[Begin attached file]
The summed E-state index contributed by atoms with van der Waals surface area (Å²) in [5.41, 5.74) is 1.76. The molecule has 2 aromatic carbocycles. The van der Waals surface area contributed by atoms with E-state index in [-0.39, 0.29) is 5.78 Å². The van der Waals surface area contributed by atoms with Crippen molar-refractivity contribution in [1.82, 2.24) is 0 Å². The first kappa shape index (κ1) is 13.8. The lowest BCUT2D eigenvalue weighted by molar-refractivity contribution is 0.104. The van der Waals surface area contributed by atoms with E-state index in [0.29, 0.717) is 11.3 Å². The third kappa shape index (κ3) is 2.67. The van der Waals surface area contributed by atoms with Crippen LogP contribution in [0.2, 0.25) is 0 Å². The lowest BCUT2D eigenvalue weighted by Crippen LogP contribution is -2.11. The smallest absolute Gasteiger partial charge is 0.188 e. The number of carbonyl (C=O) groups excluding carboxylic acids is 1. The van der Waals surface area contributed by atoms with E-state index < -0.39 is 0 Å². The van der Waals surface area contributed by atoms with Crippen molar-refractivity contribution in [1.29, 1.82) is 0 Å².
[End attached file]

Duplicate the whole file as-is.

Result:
The summed E-state index contributed by atoms with van der Waals surface area (Å²) in [5.41, 5.74) is 1.76. The molecule has 2 aromatic carbocycles. The van der Waals surface area contributed by atoms with E-state index in [-0.39, 0.29) is 5.78 Å². The van der Waals surface area contributed by atoms with Crippen molar-refractivity contribution in [1.82, 2.24) is 0 Å². The first kappa shape index (κ1) is 13.8. The lowest BCUT2D eigenvalue weighted by molar-refractivity contribution is 0.104. The van der Waals surface area contributed by atoms with E-state index in [0.29, 0.717) is 11.3 Å². The third kappa shape index (κ3) is 2.67. The van der Waals surface area contributed by atoms with Crippen LogP contribution in [0.2, 0.25) is 0 Å². The lowest BCUT2D eigenvalue weighted by Crippen LogP contribution is -2.11. The smallest absolute Gasteiger partial charge is 0.188 e. The number of carbonyl (C=O) groups excluding carboxylic acids is 1. The van der Waals surface area contributed by atoms with E-state index < -0.39 is 0 Å². The van der Waals surface area contributed by atoms with Crippen molar-refractivity contribution in [1.29, 1.82) is 0 Å².